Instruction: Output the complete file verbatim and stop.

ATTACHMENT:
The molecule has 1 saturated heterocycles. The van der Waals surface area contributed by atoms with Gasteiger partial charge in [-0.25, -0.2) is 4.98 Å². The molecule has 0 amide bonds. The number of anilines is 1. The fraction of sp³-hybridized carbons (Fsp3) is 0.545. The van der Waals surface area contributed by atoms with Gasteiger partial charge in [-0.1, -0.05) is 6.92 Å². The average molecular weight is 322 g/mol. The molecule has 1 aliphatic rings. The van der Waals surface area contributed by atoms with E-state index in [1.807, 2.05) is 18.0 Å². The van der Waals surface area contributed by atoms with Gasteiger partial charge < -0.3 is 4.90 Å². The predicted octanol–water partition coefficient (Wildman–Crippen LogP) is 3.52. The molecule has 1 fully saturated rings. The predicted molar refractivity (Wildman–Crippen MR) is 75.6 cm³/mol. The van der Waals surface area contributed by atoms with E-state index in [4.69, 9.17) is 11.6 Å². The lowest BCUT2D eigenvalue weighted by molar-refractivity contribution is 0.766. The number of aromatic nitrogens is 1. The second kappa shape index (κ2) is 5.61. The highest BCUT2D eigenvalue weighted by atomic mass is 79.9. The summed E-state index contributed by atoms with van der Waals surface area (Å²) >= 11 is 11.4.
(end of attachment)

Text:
The molecule has 1 saturated heterocycles. The van der Waals surface area contributed by atoms with Gasteiger partial charge in [-0.25, -0.2) is 4.98 Å². The molecule has 0 amide bonds. The number of anilines is 1. The fraction of sp³-hybridized carbons (Fsp3) is 0.545. The van der Waals surface area contributed by atoms with Gasteiger partial charge in [-0.1, -0.05) is 6.92 Å². The average molecular weight is 322 g/mol. The molecule has 1 aliphatic rings. The van der Waals surface area contributed by atoms with E-state index in [1.807, 2.05) is 18.0 Å². The van der Waals surface area contributed by atoms with Gasteiger partial charge < -0.3 is 4.90 Å². The predicted octanol–water partition coefficient (Wildman–Crippen LogP) is 3.52. The molecule has 1 fully saturated rings. The predicted molar refractivity (Wildman–Crippen MR) is 75.6 cm³/mol. The van der Waals surface area contributed by atoms with E-state index in [4.69, 9.17) is 11.6 Å². The lowest BCUT2D eigenvalue weighted by molar-refractivity contribution is 0.766. The number of aromatic nitrogens is 1. The second kappa shape index (κ2) is 5.61. The highest BCUT2D eigenvalue weighted by atomic mass is 79.9. The summed E-state index contributed by atoms with van der Waals surface area (Å²) >= 11 is 11.4.